No one sets out to exclude young people from their church but it can happen without us realising. Fortunately it is not too difficult to rectify these problems as long as we hold our hands up and realise what’s going on. Many of these issues may be values that the church has developed over a period of time so it may take a while to put them right. The important truth is that we do seek to put them right.
Read through these 7 mistakes and see how your church is doing:
1. No one is committed to young people
Ask most people in a church and they would say how they miss having young people there, or how they wish there were more, but ask who would be up for doing anything about it and the majority would look at you with horror. The simple reality is that most church members want young people in their church but not sufficiently to want to do anything about it. Put simply, no one is committed to seeing young people belong in their church.
2. Young people are an optional extra
It is nice to have young people in the church but church life will function quite nicely without them. This is a very common reality. We want young people but we are quite ok without them. We don’t feel like we are missing out by not having this missing generation. Instead we feel they are missing out. If we do have young people, we create a programme for them so that they are isolated from the rest of the church as much as possible. This doesn’t give the young people a real experience of church and communicates that we don’t want them near us, or that what we do is so boring they wouldn’t want to be a part of it. Young people are not an optional extra to church life. They should be part of the DNA of what makes us church, along with every other age group.
3. Young people are patronised
We can often patronise the young people we do have by treating them as older children rather than younger adults. Everywhere else in society they are being affirmed for their growing and maturing, but so often in churches they are looked down on. We may get them up the front of church. Is this because this is where they will feel they belong most or so that the adults feel better for seeing that we do have some young people? If it’s the former, surely we should get all new adults to the church up the front too? The language we use can patronise. Calling them ‘kids’ or ‘youngsters’ communicates that they don’t really know what they are doing, that they are naive or need our support. Talk to most teenagers and it is usually quite the opposite.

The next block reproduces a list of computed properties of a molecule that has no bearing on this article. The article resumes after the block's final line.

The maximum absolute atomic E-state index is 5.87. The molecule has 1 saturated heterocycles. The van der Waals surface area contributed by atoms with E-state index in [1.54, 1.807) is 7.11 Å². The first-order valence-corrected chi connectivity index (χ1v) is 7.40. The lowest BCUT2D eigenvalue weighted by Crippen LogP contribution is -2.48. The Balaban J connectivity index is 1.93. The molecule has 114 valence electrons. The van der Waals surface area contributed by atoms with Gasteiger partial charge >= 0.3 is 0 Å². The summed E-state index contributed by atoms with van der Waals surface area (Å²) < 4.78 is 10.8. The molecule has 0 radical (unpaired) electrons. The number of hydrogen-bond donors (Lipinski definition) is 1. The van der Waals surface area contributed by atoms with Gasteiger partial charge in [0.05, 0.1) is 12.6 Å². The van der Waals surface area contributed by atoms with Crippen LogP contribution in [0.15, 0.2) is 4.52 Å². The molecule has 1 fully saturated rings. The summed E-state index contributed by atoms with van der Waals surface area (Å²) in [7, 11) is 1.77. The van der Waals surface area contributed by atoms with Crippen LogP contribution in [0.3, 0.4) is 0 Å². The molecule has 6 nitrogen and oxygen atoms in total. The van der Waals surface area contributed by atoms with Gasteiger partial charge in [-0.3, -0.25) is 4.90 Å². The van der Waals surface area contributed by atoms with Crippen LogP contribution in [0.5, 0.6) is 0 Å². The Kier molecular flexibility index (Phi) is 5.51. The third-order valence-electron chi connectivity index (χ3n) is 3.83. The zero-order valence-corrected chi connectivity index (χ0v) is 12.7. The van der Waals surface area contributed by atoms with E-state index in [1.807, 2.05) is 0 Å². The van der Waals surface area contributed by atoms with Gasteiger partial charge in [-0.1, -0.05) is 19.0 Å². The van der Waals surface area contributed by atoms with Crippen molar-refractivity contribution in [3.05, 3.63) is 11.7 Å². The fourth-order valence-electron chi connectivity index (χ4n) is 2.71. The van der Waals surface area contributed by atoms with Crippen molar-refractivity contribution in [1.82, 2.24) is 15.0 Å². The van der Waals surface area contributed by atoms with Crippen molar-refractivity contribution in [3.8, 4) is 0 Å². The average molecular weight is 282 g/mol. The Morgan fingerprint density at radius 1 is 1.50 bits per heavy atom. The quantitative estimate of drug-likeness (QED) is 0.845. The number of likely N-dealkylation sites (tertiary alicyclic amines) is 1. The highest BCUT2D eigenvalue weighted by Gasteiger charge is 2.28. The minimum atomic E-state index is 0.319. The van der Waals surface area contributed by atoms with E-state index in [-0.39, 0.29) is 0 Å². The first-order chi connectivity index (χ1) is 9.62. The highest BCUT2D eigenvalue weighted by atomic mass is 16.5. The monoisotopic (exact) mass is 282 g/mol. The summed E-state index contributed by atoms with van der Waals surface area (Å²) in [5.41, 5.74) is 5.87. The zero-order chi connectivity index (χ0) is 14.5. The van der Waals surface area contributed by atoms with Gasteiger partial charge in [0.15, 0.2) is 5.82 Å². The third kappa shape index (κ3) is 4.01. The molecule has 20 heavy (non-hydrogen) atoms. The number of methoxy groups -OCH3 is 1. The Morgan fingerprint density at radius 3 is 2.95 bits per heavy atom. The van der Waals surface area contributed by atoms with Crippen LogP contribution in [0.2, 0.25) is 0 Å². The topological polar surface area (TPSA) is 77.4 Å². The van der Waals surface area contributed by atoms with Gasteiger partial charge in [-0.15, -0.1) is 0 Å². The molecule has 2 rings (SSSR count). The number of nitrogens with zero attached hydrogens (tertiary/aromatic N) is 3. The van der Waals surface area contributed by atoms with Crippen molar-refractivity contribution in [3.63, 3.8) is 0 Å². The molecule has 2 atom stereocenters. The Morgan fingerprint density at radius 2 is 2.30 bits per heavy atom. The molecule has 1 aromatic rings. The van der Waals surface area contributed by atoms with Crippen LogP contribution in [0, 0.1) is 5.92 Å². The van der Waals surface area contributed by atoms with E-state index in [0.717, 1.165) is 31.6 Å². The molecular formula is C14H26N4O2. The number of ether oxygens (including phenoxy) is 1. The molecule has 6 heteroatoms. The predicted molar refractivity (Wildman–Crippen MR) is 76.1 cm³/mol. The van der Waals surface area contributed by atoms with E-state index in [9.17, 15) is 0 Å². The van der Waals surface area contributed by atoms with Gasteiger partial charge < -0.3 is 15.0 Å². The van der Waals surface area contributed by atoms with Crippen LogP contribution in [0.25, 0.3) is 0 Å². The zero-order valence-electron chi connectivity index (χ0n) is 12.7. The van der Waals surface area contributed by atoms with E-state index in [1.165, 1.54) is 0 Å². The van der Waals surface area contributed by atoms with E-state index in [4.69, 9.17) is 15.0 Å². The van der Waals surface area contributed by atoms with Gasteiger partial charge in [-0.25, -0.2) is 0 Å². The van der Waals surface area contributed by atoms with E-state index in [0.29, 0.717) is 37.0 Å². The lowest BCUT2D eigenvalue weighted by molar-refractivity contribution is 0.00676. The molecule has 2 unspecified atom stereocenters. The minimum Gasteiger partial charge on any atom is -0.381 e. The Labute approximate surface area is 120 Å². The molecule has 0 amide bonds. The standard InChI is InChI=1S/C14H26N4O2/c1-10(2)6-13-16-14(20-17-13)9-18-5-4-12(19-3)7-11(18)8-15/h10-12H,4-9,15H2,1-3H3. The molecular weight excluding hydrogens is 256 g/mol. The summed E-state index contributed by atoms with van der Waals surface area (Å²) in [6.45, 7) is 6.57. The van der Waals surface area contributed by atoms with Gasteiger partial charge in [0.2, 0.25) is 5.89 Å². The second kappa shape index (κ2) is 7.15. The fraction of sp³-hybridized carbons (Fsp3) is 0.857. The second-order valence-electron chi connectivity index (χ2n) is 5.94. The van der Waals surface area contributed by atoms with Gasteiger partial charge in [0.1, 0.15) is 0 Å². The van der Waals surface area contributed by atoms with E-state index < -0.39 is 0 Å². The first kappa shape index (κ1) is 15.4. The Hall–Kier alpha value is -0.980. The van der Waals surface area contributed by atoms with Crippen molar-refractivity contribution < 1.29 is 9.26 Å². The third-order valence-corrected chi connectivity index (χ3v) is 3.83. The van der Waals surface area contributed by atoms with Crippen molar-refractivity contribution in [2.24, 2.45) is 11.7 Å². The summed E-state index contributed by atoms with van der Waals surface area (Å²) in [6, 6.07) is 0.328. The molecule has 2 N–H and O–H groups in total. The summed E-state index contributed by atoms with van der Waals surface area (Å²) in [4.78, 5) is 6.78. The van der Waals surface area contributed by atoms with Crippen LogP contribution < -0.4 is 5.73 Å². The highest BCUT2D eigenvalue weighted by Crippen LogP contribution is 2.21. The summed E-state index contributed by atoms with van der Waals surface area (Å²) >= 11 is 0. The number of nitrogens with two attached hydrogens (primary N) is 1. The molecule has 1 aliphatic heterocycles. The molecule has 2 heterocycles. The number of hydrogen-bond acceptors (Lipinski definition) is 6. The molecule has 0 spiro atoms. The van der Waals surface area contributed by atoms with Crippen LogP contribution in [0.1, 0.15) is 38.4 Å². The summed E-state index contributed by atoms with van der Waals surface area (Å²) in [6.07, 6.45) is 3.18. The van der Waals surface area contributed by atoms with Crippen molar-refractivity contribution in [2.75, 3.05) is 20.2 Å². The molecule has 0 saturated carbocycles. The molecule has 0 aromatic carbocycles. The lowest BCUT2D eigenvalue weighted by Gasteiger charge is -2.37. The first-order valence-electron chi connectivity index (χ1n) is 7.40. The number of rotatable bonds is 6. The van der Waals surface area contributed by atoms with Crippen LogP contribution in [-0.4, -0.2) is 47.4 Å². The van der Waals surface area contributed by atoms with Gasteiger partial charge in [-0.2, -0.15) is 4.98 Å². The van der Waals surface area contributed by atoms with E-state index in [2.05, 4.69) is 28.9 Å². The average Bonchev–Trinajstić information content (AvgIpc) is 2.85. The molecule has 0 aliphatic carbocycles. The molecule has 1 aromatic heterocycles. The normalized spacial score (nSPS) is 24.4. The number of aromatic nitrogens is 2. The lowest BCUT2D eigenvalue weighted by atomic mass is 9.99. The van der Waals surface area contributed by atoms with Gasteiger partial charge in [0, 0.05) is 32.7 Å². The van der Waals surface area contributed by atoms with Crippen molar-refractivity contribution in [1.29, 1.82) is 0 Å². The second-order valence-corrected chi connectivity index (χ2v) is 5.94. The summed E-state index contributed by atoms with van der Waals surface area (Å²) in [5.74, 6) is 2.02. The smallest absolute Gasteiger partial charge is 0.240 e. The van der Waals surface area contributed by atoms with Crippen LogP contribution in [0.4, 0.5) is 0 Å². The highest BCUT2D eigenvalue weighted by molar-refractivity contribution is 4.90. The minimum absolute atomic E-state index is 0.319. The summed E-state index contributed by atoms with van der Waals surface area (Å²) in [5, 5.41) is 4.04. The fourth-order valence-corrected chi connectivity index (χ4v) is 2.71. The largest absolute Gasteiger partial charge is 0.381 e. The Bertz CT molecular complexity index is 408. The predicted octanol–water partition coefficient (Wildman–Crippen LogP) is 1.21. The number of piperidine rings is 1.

4. Rota’d not relational
A common mistake is to see our youth work in terms of a programme rota to be filled. Who will do next Sunday morning’s youth group? Can you commit to leading once per month? Whilst this can be a necessary function, if we only see our ministry to young people in terms of rota obligations, we will miss the whole purpose. Young people, like all people, desire relationships not programmes. They want to get to know people, to experience love and belonging. A rota cannot offer this. Don’t have a rota which allows minimum investment and commitment. Instead, raise the bar and ask leaders to think through how best they can get to know the teenagers and to walk alongside them.
5. Unwilling to change
This is a harsh reality. We want more young people in our church because we realise we will die out without them but when you talk about changing anything, that’s something quite different. Change is always difficult. If it wasn’t, we would have already made the change. But change is always necessary. No living thing stops changing, stops growing. The Church must be the same.
6. People don’t get to know them
This is a similar mistake to the rota’d one. Not enough members of the church see it as their responsibility to get to know the young people. So the teenagers feel that most people don’t want to know them, have no interest in them and so they keep to their peer group.
7. No money for it
The final mistake churches make is that they make no financial provision for youth ministry. Youth work doesn’t have to cost a fortune but if we cannot provide funds to be used for special events to attract young people, or to take them away for weekends, then we limit what potential there is. How we spend our money reflects what we value. Spending little or no money on youth ministry, reflects how we truly value young people.
All these mistakes may leave you feeling quite uncomfortable. It is, perhaps, easy to read through them and dismiss them as ‘not our problem’. But read through them again. Which ones are your church particularly susceptible to? Make it your commitment to improve in at least one area.
What one thing could you do to address these mistakes in your church? What other mistakes do you think there might be? Please leave a comment or question below.